Second and final reading will follow a public hearing during a special meeting on Tuesday, April 24 at 7:00 p.m. at city hall.

In making the motion to seek bids earlier this month, Alderman Shawn Jacobs said " I make the following motion. That the city immediately advertise for bids for a new or demonstration ladder truck meeting the specifications enumerated by Chief Charlie Parker and that said ladder truck be paid for under a lease purchase plan or financial arrangement as determined by this board as the plan most beneficial to the city. Since the city has more than the anticipated cost of the ladder truck in its financial reserves, this should result in no tax increase," said Alderman Jacobs.

Mayor Hendrixson said he saw no reason to pay interest under a lease purchase plan when the city has sufficient reserve funds to make the purchase. He pointed out though that an appropriation of $750,000 would take a big chunk out of the city's capital reserve funds, about 20%.

City Hires Public Relations Group To Rally Citizen Opposition to Proposed DUD Water Treatment Plant

April 16, 2012
by: 
Dwayne Page
Darden Copeland of Calvert Street Group

The Smithville Aldermen Monday night voted to hire a Nashville public relations company, the Calvert Street Group, to better educate the public, from the city's perspective, on the impact of a plan by the DeKalb Utility District to build its own water treatment plant.

During Monday night's city council meeting, the mayor and aldermen were told by the city's utility engineer, J.R. Wauford, that if the DUD builds its own water plant and stops purchasing water from the city, it could mean rate increases of ten to twenty five percent for Smithville customers and up to fifty percent rate hikes for customers of the DeKalb Utility District. (SEE NEXT STORY BELOW FOR MORE DETAILS)

Wauford and Mayor Taft Hendrixson proposed hiring the Calvert Street Group to get the city's message out to the public. The cost to the city will be $5,000 per month on a month to month basis.

The Calvert Street Group specializes in managing corporate campaigns. The group navigates clients through the political processes where business, public relations, and public policy intersect. Whether it is grassroots advocacy, land-use and development, or non-partisan electoral campaigns, Calvert Street Group manages the politics designed to shape the outcome.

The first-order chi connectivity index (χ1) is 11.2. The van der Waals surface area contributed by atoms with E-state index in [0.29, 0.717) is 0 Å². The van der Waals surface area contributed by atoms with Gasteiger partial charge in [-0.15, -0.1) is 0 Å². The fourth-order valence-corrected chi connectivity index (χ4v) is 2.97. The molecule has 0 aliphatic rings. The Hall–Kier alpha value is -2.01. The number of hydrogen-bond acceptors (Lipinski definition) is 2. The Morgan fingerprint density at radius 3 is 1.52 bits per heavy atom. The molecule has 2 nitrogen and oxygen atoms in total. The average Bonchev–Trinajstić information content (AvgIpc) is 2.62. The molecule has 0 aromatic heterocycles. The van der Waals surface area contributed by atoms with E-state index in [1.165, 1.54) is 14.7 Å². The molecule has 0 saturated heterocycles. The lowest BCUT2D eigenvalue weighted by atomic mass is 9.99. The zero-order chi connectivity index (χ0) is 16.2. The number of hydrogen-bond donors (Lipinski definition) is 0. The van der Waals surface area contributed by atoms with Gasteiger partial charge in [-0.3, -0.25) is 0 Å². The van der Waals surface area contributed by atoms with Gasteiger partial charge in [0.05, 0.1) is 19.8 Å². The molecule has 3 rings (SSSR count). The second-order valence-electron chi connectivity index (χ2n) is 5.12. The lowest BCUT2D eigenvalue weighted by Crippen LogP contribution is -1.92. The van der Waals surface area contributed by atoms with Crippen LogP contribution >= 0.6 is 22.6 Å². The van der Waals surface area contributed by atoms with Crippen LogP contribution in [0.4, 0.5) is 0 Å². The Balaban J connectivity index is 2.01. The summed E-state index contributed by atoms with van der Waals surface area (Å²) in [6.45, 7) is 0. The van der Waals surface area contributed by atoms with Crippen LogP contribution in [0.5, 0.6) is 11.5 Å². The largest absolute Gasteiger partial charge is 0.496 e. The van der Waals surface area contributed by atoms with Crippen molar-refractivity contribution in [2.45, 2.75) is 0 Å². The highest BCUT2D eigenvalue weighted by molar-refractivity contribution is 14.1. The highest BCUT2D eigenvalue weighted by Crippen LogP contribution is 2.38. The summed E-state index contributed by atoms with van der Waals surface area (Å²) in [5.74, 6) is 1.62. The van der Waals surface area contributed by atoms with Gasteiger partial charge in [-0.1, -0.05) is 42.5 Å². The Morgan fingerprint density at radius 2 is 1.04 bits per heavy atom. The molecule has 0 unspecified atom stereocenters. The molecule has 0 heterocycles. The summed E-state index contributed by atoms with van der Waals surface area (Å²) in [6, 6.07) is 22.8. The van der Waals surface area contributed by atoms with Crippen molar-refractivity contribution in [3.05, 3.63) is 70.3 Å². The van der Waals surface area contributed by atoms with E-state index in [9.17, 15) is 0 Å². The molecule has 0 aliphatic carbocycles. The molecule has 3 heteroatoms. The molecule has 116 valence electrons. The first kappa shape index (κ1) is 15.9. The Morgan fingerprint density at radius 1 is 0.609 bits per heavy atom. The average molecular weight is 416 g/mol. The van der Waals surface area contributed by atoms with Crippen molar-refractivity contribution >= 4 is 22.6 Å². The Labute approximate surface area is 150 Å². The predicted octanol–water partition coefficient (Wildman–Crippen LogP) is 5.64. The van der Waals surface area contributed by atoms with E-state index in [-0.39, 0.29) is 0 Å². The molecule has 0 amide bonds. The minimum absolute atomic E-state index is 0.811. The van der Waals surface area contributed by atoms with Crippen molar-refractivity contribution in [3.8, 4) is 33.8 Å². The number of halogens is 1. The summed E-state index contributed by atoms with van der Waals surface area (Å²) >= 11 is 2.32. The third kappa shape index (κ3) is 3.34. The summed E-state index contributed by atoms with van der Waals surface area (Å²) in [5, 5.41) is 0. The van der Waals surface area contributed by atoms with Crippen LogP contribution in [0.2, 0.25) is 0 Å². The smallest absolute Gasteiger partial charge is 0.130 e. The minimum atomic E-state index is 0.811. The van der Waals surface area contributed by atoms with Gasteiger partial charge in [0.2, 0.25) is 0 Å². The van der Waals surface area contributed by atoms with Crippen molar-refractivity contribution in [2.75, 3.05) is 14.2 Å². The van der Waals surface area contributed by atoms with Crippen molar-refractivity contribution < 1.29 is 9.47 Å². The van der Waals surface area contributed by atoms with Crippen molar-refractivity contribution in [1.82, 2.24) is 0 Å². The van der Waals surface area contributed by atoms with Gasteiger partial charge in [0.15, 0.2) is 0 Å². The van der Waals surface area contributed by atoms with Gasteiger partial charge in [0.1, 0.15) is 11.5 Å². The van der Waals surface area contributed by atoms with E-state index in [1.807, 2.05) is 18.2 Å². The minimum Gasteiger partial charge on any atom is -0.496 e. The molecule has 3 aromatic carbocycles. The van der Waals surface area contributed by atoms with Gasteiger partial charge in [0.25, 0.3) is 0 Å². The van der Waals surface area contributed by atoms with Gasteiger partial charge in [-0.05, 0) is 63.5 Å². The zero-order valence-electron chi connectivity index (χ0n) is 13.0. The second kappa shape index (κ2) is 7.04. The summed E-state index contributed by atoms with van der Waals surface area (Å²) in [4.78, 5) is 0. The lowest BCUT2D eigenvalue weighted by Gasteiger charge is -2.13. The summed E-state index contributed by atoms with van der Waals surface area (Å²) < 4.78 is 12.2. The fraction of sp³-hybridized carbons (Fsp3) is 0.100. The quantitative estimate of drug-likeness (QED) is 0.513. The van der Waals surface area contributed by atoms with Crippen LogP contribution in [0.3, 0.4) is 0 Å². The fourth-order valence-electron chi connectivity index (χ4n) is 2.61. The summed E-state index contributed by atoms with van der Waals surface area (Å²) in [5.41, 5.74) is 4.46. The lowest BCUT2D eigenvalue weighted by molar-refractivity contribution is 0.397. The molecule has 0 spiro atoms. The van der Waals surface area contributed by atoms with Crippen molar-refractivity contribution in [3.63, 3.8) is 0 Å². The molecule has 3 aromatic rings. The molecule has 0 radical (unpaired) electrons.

Darden Copeland of Calvert Street Group addressed the mayor and aldermen Monday night, saying that his firm will launch an aggressive grassroots public awareness campaign, a program that will educate the broader public within the DUD service area, and mobilize broad local opposition, . "Since 2003, I have worked personally in probably over forty small towns across Tennessee running political campaigns but also doing a fair amount of public education, land use, public relations, and education campaigns. We work in tandem with citizen groups in communities trying to educate them on whatever the policy issue may be. We've literally worked from Memphis up to Bristol and everywhere in between on such issues as charter schools, rock quarries, landfills, the fairgrounds and race track in Nashville, and convention center issues. We come in and meet with community members, try and understand the issues, educate the community on what is at stake here, and then organize a coalition of folks to take action. If everybody is happy with DUD's proposal then we won't get any traction. But I think once you educate the public, I think they will see how this really will affect not only Smithville but DeKalb County and the other counties and I think those folks will then try to take action to affect the outcome. We gather information and enable people to make their voices heard," said Copeland.

In his written proposal, Copeland explains that in order to construct a winning campaign on this issue, Calvert Street Group recommends three major components for success:

1. Educate the Public- We will sound the alarm.

2. Mobilize Opponents-. We will build a coalition of opponents and engage them to carry the fight on our behalf.

3. Apply Pressure- Once we create our database of opponents and likely opponents, we will encourage their participation in upcoming meetings of the DUD and DeKalb County Commission meetings. We will also start a letter writing campaign to state and local officials who oversee the process.

In his proposal, Copeland recommends the following activities, in order of importance:

Newspaper and radio advertisements-Get the word out quickly

Media Relations- Get the evening news on Channels 2, 4, 5, & 17 to tell the story as well as the local media and reporters with the Tennessean

Coalition Building- Form a citizen group to broaden opposition

Direct Mail- to households within the utility districts

Home District Pressure-. Apply public pressure to DUD members

Website- publish all the facts and include an on-line petition drive

Database- build a database of known opponents, polls and letters of support.

Phone ID Program- A LIVE identification call to all DUD service area residents to identify opponents, ask them for their email address, and give them instructions on how to get involved, as well as ask them to attend public hearings and voice their support in various ways.

Letter Campaign- Encourage persons to write letters to DUD members, and others

The Calvert Street Group's proposal is for work to be done on behalf of the city from the start of the engagement through withdrawal of the plan for the DUD Treatment Plant project, or until acknowledgement that the project will not succeed. The group will serve on a month-to-month basis until the project is deemed "dead" or until either party terminates the relationship.